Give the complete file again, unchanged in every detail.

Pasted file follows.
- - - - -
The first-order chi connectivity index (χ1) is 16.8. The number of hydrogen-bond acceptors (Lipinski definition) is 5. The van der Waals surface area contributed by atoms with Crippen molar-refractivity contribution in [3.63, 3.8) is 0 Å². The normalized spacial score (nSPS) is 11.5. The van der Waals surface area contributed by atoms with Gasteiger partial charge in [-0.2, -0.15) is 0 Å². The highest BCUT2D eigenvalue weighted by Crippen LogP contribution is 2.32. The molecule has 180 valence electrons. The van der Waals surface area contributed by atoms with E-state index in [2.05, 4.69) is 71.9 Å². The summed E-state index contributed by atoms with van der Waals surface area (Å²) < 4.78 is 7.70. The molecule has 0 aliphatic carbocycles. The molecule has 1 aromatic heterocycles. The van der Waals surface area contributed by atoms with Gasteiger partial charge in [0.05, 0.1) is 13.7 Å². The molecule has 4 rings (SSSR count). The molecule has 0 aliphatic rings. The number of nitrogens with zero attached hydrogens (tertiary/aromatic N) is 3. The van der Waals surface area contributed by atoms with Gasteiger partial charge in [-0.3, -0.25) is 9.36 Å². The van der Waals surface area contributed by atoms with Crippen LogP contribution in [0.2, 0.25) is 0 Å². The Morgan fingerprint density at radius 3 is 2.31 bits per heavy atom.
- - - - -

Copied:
The first-order chi connectivity index (χ1) is 16.8. The number of hydrogen-bond acceptors (Lipinski definition) is 5. The van der Waals surface area contributed by atoms with Crippen molar-refractivity contribution in [3.63, 3.8) is 0 Å². The normalized spacial score (nSPS) is 11.5. The van der Waals surface area contributed by atoms with Gasteiger partial charge in [-0.2, -0.15) is 0 Å². The highest BCUT2D eigenvalue weighted by Crippen LogP contribution is 2.32. The molecule has 180 valence electrons. The van der Waals surface area contributed by atoms with E-state index in [2.05, 4.69) is 71.9 Å². The summed E-state index contributed by atoms with van der Waals surface area (Å²) < 4.78 is 7.70. The molecule has 0 aliphatic carbocycles. The molecule has 1 aromatic heterocycles. The van der Waals surface area contributed by atoms with Gasteiger partial charge in [0.05, 0.1) is 13.7 Å². The molecule has 4 rings (SSSR count). The molecule has 0 aliphatic rings. The number of nitrogens with zero attached hydrogens (tertiary/aromatic N) is 3. The van der Waals surface area contributed by atoms with Gasteiger partial charge in [-0.3, -0.25) is 9.36 Å². The van der Waals surface area contributed by atoms with Crippen LogP contribution in [0.2, 0.25) is 0 Å². The Morgan fingerprint density at radius 3 is 2.31 bits per heavy atom.